WELL + GOOD: BEAUTY PROS ARE OFFERING AT-HOME FACIALS ON INSTAGRAM FOR THE SAKE OF OUR SKIN
This article was originally posted on wellandgood.com.
Professional beauty treatments, like facials, have always been a luxury. And now that spas and salons across the country have temporarily shut their doors to keep people safe from COVID-19, beauty pros are sharing their skills digitally so that you can reap the benefits of a spa session without having to leave your own bathroom.
Celebrity facialist Sofie Pavitt hosted an Instagram live session to walk her followers through a guided DIY facial. She addressed some common skin issues that people might be dealing with right now, like anxious skin picking and dehydration, and explained how best to treat them using products you’ve already got at home. “Even though I had to close my studio for the time being during our social distancing, I was finding that my clients were still reaching out asking for skin-care advice,” says Pavitt. “It’s been a positive experience helping clients in New York City and elsewhere who need help with their routines, and I think it instills a sense of normalcy for people to have a routine in place for a weekly at home facial.”
For something more personalized, estheticians are also offering digital consultations to help you figure out how to properly use the products you’ve already got at your disposal. Celebrity facialist Candace Marino, who had already been offering her services online before her brick and mortar closed due to COVID-19 concerns, says the pandemic has shifted her business now that more people are looking to give themselves at-home beauty treatments. The virtual consult begins with an e-mail exchange in which the client shares their skin concerns and a series of makeup-free photos. Then, Marino will get on FaceTime to help the client piece together what their skin needs.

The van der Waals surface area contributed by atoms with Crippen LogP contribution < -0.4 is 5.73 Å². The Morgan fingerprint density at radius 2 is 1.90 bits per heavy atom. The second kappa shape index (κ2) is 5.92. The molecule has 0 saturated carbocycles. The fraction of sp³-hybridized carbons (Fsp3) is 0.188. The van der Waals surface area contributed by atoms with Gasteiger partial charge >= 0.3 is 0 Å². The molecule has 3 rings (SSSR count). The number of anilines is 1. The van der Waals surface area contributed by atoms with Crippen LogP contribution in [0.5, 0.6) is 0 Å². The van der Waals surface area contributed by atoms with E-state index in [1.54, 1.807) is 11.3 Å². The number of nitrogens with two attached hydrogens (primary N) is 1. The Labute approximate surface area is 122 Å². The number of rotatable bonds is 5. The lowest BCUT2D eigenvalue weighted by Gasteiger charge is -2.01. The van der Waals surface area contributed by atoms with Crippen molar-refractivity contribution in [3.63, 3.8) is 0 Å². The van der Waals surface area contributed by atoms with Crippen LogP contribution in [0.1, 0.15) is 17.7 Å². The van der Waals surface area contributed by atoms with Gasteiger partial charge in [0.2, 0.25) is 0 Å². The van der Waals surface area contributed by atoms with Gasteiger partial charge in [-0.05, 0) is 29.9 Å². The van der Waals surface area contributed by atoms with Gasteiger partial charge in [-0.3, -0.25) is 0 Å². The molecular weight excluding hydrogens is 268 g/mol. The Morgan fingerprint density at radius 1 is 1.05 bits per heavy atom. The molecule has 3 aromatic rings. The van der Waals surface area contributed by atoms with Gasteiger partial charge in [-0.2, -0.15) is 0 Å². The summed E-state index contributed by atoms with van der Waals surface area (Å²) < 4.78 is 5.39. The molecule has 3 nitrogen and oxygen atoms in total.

“Giving yourself an at home facial is always a nice ritual, but now more than ever I find them to be more important to maintain good skin—and sanity. We all need little activities right now to keep us entertained,” says Marino. “Consulting with a professional is always a good idea because skin is so complex. Many of us rely on Instagram to discover new things, and it’s helpful to have someone guide you through what is and isn’t appropriate for your skin.” If you’re dealing with a more serious skin issue, board-certified dermatologists like Corey Maas, MD, Mitchell Goldman, MD, and Dana Stern, MD are also offering tele-appointments to help you put together a plan for dealing with them.
Skin-care gurus aren’t the only members of the beauty community bringing their offerings online in their time of isolation. Credo Beauty is hosting master classes taught by industry pros, like makeup artist Katey Denno, and the first one kicked off on Sunday night with skin-care legend Tata Harper schooling followers on how best to cleanse their skin. BeautyBlender is also offering makeup-artist taught demonstrations via Instagram, the most recent of which featured Beyoncé’s artist, Sir John. Hairstylists, like Garrett Bryant, owner of New York City’s Hawthorne Salon, and Jerome Lordet, head stylist at NYC’s Pierre Michel, are doing their part, too, with many offering digital consultations and FaceTime tutorials for cutting your own hair.
It’s a challenging time for those in the beauty industry as they’ve had to shutter their shops, but these services (particularly the individual, paid ones) are a great way to support the pros you love while also doing something to make yourself feel good. It’s social distancing meets self-care in the best possible way.